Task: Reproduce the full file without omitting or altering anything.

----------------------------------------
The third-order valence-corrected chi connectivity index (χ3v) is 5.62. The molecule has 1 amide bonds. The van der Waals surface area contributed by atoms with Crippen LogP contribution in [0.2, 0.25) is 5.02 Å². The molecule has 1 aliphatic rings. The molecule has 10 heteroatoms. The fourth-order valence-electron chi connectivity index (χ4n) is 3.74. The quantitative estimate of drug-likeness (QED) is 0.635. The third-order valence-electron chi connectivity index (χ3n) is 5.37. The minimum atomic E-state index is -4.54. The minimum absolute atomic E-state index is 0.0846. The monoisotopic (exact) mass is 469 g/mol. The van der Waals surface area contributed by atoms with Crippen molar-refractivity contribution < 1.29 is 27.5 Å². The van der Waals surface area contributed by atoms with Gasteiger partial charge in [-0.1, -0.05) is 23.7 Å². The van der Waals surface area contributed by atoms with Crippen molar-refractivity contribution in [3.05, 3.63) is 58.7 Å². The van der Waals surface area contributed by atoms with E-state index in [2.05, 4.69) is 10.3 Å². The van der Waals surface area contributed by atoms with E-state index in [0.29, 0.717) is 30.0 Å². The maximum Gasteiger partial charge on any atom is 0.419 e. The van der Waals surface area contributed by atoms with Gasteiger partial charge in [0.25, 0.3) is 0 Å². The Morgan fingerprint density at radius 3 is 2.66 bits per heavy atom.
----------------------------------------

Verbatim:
The third-order valence-corrected chi connectivity index (χ3v) is 5.62. The molecule has 1 amide bonds. The van der Waals surface area contributed by atoms with Crippen LogP contribution in [0.2, 0.25) is 5.02 Å². The molecule has 1 aliphatic rings. The molecule has 10 heteroatoms. The fourth-order valence-electron chi connectivity index (χ4n) is 3.74. The quantitative estimate of drug-likeness (QED) is 0.635. The third-order valence-electron chi connectivity index (χ3n) is 5.37. The minimum atomic E-state index is -4.54. The minimum absolute atomic E-state index is 0.0846. The monoisotopic (exact) mass is 469 g/mol. The van der Waals surface area contributed by atoms with Crippen molar-refractivity contribution < 1.29 is 27.5 Å². The van der Waals surface area contributed by atoms with Gasteiger partial charge in [-0.1, -0.05) is 23.7 Å². The van der Waals surface area contributed by atoms with Crippen molar-refractivity contribution in [3.05, 3.63) is 58.7 Å². The van der Waals surface area contributed by atoms with E-state index in [2.05, 4.69) is 10.3 Å². The van der Waals surface area contributed by atoms with E-state index in [0.29, 0.717) is 30.0 Å². The maximum Gasteiger partial charge on any atom is 0.419 e. The van der Waals surface area contributed by atoms with Gasteiger partial charge in [0.25, 0.3) is 0 Å². The Morgan fingerprint density at radius 3 is 2.66 bits per heavy atom.